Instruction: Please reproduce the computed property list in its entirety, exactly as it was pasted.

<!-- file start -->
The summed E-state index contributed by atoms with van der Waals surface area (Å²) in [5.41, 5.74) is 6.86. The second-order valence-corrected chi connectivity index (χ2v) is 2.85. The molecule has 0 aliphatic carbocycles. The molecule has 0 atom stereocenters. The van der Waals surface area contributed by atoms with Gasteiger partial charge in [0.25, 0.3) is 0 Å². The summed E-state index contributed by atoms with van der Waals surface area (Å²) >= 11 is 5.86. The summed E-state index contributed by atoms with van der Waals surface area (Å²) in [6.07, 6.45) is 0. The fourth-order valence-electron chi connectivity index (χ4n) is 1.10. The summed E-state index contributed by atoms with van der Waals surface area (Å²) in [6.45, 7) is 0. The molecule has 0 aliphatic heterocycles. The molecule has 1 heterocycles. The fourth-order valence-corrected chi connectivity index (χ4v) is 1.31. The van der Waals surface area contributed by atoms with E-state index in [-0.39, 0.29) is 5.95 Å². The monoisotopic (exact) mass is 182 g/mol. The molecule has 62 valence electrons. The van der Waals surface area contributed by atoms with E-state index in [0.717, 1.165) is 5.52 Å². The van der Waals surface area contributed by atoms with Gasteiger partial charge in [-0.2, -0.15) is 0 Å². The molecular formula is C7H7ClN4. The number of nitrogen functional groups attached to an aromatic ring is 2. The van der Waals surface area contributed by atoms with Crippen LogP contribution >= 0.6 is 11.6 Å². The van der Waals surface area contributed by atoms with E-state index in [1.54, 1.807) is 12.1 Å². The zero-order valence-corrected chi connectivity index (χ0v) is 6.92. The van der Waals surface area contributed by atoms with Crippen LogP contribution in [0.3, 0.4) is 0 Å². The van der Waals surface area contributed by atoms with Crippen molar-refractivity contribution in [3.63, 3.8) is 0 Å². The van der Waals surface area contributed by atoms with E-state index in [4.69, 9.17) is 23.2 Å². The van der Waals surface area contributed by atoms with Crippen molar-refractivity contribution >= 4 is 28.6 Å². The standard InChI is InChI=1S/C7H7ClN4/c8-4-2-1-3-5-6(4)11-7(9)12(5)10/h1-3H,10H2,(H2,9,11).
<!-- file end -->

The summed E-state index contributed by atoms with van der Waals surface area (Å²) in [5.41, 5.74) is 6.86. The second-order valence-corrected chi connectivity index (χ2v) is 2.85. The molecule has 0 aliphatic carbocycles. The molecule has 0 atom stereocenters. The van der Waals surface area contributed by atoms with Gasteiger partial charge in [0.25, 0.3) is 0 Å². The summed E-state index contributed by atoms with van der Waals surface area (Å²) >= 11 is 5.86. The summed E-state index contributed by atoms with van der Waals surface area (Å²) in [6.07, 6.45) is 0. The fourth-order valence-electron chi connectivity index (χ4n) is 1.10. The summed E-state index contributed by atoms with van der Waals surface area (Å²) in [6.45, 7) is 0. The molecule has 0 aliphatic heterocycles. The molecule has 1 heterocycles. The fourth-order valence-corrected chi connectivity index (χ4v) is 1.31. The van der Waals surface area contributed by atoms with E-state index in [-0.39, 0.29) is 5.95 Å². The monoisotopic (exact) mass is 182 g/mol. The molecule has 62 valence electrons. The van der Waals surface area contributed by atoms with E-state index in [0.717, 1.165) is 5.52 Å². The van der Waals surface area contributed by atoms with Gasteiger partial charge in [-0.2, -0.15) is 0 Å². The molecular formula is C7H7ClN4. The number of nitrogen functional groups attached to an aromatic ring is 2. The van der Waals surface area contributed by atoms with Crippen LogP contribution >= 0.6 is 11.6 Å². The van der Waals surface area contributed by atoms with E-state index in [1.54, 1.807) is 12.1 Å². The zero-order valence-corrected chi connectivity index (χ0v) is 6.92. The van der Waals surface area contributed by atoms with Crippen LogP contribution in [0.3, 0.4) is 0 Å². The van der Waals surface area contributed by atoms with Crippen molar-refractivity contribution in [3.63, 3.8) is 0 Å². The van der Waals surface area contributed by atoms with E-state index in [4.69, 9.17) is 23.2 Å². The van der Waals surface area contributed by atoms with Crippen molar-refractivity contribution >= 4 is 28.6 Å². The standard InChI is InChI=1S/C7H7ClN4/c8-4-2-1-3-5-6(4)11-7(9)12(5)10/h1-3H,10H2,(H2,9,11).